Gertruida has just finished her rather exhaustive lecture about the Olympic Games and is thanking Boggel for the complimentary Cactus, when Vetfaan yawns and says it’s no big thing.
“When I was in Upington yesterday, I saw some guys rowing a boat. The commentator said it was a skull, but it sure looked like a rather simple dinghy to me. Anyway, I’m not quite sure why they call that sport – it’s too easy. No scrums and not even a ball. Just two men hanging onto oars; and for that they get a medal. You ask me, and I’ll tell you we can do better.”
Gertruida rolls her eyes. To try and explain there is a difference between a scull and a skull will be a waste of time. She switches to sarcasm.
“So you are going to show those athletes how to do it? Vetfaan, South Africa’s first Olympic rower with a medal – harrumph – I’d like to see that! I suppose the Americans and the Brits won’t have a chance. If they knew you were entering, they’d most probably withdraw their teams.”
It’s Vetfaan’s turn to look exasperated. “Sometimes, Gertruida, I think you lose the plot. Look at me? Anybody with an inkling of common sense can see I won’t fit into those flimsy boats! No man! You need some smaller guys to do the rowing.” He glances around. “Like Boggel, for instance. He’s small enough and,” he pauses for a dramatic second before dropping his voice, “he has the right back for the job. You must see how those overseas rowers have to move their bums this way and that to get those oars moving. Boggel won’t even need one of those fancy seats in the boat. He can just row – his back is bent forwards enough already.”
Vetfaan can be very convincing if he puts his mind to it. A few Cactus Jacks later, he has Boggel on the counter with an empty bottle serving as a make-believe oar. It’s hard to say if the rest of the townsfolk are serious about the prospect of sending Boggel to London, or whether they are simply having some fun.
“The Kalahari Rowing Team?”Precilla has a Cactus-blush and is enjoying the show. “I saw a movie about some Jamaicans who won a medal by skating down a hill. They had great fun, too – and it never snows in Jamaica.”
“It was a bobsleigh, Precilla, and they didn’t win a medal.” Gertruida does her hippo-snort again.
“It’s the principle that counts Gertruida. They never have snow – we don’t have water. And they participated, which is more than we can say.”
It’s not always easy to follow the warped logic that is unique to Rolbos. Suffice to say that a few Cactusses later the townsfolk are gathered in Voortrekker Weg, watching how Boggel balances himself on the half-drum they usually use to braai in. Kleinpiet found two poles, which jut out to both sides as oars. Vetfaan’s tractor is attached by a long chain, ready to do the towing.
“Now, I want you to watch carefully. When the tractor starts moving forwards, Boggel will only have to rock to and fro, and the oars will come into action. I’ll do one run up the street, one run down, and then you can tell me what you think. I’m absolutely convinced you’ll all agree that Boggel is cut out for the job.” Vetfaan has already explained that they’d get a rowing boat real cheap in Upington, but agreed to postpone the purchase until – like Kleinpiet put it – they have had a dry run.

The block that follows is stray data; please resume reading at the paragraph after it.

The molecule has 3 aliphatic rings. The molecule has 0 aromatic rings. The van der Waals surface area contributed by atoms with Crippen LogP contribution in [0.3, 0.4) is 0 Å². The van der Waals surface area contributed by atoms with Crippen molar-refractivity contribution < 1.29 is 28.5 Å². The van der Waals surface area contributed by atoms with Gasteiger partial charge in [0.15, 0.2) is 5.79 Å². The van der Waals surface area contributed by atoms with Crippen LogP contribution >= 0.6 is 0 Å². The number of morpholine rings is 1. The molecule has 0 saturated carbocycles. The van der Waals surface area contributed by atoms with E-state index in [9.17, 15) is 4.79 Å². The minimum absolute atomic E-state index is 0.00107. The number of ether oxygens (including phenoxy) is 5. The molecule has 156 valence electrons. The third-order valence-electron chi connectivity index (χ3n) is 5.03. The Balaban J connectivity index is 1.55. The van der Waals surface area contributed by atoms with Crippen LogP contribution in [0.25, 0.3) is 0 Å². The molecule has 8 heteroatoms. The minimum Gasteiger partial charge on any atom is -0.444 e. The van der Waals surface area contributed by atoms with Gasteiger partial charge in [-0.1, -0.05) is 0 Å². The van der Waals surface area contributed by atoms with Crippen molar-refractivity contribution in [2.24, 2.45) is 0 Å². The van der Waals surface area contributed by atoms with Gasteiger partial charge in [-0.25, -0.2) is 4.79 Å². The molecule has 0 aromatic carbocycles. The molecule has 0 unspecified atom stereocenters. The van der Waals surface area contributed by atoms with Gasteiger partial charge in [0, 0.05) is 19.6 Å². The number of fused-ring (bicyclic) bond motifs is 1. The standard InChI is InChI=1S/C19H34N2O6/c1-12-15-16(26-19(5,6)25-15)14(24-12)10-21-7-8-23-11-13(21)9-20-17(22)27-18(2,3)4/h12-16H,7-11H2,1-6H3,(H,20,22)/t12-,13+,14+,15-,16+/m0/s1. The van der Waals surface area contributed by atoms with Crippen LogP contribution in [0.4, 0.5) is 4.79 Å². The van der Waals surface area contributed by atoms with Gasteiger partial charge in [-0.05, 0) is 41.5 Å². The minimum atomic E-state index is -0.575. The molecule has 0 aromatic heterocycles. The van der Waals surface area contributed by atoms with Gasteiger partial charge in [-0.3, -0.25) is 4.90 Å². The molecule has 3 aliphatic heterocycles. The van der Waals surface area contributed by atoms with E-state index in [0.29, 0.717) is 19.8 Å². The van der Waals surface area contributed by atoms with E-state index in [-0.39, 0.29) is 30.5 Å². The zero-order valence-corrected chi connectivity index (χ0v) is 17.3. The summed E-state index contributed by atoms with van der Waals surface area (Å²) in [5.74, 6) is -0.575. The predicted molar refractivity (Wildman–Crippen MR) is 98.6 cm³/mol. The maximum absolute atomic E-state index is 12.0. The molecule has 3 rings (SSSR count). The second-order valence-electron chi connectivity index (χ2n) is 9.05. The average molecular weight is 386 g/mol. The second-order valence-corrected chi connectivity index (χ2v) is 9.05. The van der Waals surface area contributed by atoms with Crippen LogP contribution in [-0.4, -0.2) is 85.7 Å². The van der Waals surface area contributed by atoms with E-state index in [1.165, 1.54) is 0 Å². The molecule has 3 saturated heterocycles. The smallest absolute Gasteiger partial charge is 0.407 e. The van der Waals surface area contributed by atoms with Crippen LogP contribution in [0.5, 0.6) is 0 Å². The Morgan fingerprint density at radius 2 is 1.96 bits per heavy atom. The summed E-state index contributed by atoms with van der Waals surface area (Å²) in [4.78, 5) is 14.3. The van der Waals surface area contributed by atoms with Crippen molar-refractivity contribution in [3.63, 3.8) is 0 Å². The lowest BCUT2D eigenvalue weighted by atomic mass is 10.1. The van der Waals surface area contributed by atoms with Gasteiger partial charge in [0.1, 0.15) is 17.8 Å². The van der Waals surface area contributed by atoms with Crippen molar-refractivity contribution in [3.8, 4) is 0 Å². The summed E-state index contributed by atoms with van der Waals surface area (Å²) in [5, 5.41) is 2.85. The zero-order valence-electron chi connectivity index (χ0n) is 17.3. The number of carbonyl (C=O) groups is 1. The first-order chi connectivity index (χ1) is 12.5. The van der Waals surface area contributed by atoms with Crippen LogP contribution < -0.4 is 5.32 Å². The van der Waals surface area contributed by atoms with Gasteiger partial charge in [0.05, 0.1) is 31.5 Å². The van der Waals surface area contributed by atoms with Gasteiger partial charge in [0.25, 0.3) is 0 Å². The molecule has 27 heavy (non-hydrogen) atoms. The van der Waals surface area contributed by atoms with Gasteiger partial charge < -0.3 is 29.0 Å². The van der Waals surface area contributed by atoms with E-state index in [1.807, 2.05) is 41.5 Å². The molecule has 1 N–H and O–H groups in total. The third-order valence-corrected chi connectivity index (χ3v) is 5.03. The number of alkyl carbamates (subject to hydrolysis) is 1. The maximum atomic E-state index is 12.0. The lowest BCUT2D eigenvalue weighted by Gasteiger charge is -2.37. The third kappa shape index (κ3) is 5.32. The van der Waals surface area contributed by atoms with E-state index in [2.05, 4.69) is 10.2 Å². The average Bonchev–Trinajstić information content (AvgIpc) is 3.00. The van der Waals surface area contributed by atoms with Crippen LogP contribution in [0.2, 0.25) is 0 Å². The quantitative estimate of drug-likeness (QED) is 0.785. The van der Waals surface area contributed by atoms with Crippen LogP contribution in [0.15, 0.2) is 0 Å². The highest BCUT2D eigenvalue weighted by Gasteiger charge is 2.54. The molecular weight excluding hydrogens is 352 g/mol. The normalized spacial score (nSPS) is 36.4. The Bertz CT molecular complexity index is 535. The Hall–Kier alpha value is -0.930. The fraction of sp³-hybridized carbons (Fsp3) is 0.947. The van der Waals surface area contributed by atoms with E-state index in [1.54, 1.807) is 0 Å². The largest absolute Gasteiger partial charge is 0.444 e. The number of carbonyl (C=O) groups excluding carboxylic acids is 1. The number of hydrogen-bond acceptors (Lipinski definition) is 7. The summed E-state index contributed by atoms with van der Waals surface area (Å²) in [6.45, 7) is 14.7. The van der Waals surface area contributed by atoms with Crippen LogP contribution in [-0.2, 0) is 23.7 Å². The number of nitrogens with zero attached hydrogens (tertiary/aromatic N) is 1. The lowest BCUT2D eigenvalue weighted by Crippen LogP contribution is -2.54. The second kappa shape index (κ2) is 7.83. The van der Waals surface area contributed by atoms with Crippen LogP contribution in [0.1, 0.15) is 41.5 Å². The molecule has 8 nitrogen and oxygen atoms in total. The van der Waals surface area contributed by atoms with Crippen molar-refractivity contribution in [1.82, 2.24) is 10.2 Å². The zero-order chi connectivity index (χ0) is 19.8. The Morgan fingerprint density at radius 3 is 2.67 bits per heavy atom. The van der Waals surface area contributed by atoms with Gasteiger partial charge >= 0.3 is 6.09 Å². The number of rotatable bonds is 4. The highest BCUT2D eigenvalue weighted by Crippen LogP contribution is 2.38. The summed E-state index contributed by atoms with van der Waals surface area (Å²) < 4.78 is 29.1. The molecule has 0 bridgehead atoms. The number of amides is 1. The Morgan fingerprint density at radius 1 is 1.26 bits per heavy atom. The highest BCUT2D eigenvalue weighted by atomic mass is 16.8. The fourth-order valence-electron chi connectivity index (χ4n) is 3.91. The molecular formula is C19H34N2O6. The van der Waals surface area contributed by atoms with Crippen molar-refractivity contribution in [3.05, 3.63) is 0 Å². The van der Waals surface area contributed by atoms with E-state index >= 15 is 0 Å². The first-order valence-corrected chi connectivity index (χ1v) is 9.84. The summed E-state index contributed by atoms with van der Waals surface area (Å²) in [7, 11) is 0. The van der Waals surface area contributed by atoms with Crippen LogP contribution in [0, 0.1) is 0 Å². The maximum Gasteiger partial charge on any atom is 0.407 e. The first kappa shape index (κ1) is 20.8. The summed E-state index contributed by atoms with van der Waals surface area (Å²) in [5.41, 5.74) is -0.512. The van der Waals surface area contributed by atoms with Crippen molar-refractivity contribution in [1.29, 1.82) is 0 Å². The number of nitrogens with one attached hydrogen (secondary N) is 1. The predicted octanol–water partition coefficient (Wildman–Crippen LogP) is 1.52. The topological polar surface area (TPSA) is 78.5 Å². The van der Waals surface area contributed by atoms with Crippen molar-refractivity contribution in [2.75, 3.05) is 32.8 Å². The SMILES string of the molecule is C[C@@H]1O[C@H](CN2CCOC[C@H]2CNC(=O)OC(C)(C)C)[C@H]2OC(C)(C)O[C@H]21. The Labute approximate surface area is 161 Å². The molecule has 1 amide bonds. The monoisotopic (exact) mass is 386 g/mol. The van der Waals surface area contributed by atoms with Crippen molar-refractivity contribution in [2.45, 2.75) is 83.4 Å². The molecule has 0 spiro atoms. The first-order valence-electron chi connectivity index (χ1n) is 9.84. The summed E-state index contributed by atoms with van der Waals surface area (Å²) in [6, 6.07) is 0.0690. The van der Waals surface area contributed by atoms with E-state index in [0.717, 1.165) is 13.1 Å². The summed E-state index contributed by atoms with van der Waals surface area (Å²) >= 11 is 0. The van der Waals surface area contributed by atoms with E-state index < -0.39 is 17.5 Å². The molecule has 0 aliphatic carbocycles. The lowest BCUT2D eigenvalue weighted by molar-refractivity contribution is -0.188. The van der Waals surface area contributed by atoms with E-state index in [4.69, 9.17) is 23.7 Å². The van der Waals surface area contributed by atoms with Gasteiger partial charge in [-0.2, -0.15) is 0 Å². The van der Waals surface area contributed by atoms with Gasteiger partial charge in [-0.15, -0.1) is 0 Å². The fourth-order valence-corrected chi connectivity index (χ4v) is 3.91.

Boggel, with the constructor’ helmet (courtesy of Sammie’s Shop), does a few rowing movements before nodding to Vetfaan – he’s ready to go.
Momentum is a funny thing. Once you start moving in a certain direction and a specified speed, you will continue doing so until the speed has dropped. Gertruida could have explained it to the group. It would have saved a lot of trouble.
With the tractor bellowing smoke, the chain takes up the slack and Boggel starts rowing. The half-drum starts moving. The little crowd cheers. Vetfaan takes this as a signal to pick up speed, and that is exactly what he does. Boggel – to his credit – swings the oars with convincing gusto to and fro as they progress down Voortrekker Weg.
If momentum adheres to certain laws of nature, then Vetfaan should have stuck to the most important Rule of the Road. A driver shall, under all circumstances, concentrate on the road ahead. Of course he doesn’t do it. With one hand on the steering wheel, he is watching his rowing protégé behind him.
When the cheers turn to shouts of alarm, Vetfaan faces the front at last, just in time to see the lorry from Kalahari Vervoer entering the town. He does what a good river should do, and swerves to avoid the collision. That’s where the bit about momentum comes in: Boggel’s boat follows the tractor in an ever-increasing arc, until the still-speeding boat is parallel to the slowing down tractor.
Most of the onlookers agree that this is the point where Boggel finally decided it is time to abandon ship. Getruida says it wasn’t a decision – it was momentum. Be that as it may, Boggel and the half-drum parted ways as the little man tumbled form the vessel in a tussled heap, fortunately landing in the soft sand next to the road.
By now, Lucinda has stopped the lorry, flung open the door and stormed towards Boggel. The stream of Italian words directed at Vetfaan doesn’t need translation. Not at all.
“I told you he’s the best man for the job,” Vetfaan says an hour later. “Look at the way he tumbled from that drum. He simply curled up, and rolled until he stopped. He’s a remarkable athlete.”
Boggel, who only has a few scratches and a single bruise to remind him of his Olympic effort, looks up in alarm.
“So now I must be a gymnast?”
The pretty Lucinda will go down in Rolbos history as the only woman who delivered a perfectly timed uppercut in Boggel’s Place. After his visit to the dentist, Vetfaan wonders whether they have women boxing at the Games, but by now he’s learnt enough about momentum to keep his mouth shut. Maybe they should concentrate on an easier sport, he thinks. Running comes to mind. He’ll need it to stay away from the dentist for a while…